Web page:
So instead of seeing concepts as 'libraries', where terms are defined, it better to see concepts as being 'coffee houses', places to meet, to share and compare ideas. Concepts are category labels but they hold diverse ideas not a single universal one.

Scaffolding complexity

We know from Bloom's work that the work of creating is a high level task. The same surely is true for a learner who is creating meaning - it takes students to the pinnacle of thinking because it involves the construction (creation) of individualised (innovative) understanding.

In the classroom, teachers understand that the route to successful complex thinking is, at least in the initial stages, via a carefully constructed scaffolded process. What then are the scaffolds to support narrative building? How do we effectively support learner expressions of their conceptions of meaning?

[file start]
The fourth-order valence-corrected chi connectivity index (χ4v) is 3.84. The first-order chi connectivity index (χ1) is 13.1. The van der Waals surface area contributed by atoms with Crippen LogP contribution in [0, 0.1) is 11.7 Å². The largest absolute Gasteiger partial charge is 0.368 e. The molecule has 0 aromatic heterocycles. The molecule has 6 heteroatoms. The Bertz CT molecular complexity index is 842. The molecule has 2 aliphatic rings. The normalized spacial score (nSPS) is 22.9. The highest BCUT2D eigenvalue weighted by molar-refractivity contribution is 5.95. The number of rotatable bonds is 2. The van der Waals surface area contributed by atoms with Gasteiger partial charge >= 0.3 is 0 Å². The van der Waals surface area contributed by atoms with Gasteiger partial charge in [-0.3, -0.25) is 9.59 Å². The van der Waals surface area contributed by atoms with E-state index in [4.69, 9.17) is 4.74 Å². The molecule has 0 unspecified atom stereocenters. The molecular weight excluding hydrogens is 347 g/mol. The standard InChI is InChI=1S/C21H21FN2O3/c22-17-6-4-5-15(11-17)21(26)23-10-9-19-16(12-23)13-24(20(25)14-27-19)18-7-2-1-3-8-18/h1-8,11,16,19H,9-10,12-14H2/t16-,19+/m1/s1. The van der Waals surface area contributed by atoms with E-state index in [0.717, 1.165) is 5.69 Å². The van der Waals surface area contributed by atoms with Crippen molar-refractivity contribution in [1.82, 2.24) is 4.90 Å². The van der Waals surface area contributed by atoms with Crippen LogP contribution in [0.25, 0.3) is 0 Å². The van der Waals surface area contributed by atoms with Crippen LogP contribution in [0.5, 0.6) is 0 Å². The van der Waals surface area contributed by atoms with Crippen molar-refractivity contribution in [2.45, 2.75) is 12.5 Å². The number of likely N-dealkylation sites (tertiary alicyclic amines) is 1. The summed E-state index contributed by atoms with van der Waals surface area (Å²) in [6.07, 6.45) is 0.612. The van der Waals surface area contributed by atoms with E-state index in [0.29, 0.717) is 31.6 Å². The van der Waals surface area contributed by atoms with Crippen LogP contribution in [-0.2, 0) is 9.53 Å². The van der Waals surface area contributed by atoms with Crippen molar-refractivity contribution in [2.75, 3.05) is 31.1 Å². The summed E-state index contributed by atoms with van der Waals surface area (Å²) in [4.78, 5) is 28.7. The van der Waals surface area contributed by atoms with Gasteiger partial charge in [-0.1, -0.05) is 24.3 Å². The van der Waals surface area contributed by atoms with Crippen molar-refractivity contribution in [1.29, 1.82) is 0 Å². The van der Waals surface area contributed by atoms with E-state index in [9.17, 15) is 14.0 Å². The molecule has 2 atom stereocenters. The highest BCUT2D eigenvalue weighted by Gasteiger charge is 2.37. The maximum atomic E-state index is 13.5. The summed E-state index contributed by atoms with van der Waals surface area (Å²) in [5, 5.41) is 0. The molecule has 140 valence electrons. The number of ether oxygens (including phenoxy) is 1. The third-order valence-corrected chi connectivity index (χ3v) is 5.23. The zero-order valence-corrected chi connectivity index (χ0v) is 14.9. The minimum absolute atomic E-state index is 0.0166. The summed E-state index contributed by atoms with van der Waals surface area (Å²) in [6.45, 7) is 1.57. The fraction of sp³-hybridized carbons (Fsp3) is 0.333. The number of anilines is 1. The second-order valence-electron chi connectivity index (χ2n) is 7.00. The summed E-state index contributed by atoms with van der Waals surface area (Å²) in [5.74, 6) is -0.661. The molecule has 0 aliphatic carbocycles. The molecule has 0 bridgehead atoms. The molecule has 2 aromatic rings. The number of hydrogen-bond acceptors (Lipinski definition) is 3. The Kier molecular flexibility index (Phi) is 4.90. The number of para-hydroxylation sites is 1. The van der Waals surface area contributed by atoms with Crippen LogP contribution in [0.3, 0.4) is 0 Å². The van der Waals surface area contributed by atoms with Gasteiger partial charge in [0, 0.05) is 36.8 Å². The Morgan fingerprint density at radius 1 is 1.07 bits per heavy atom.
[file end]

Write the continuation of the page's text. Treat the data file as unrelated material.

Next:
A framework to support meaning making

To this end have developed a framework that all subjects can use. In using this model discrete explorations of meaning can find themselves a stage and can thus contribute to wider narratives that learners can build.

The framework is designed to help learners place meaning within three main arenas and their interaction with each other. The arenas are the individual, the communities in which they interact and the wider systems (economic, political, environmental etc) at large. It poses the question of how their identity is shaped by and shapes their community. It explores how collective meanings, values and beliefs influence the decisions communities make and the impact that has on the social, political, economic, environmental and cultural systems around us.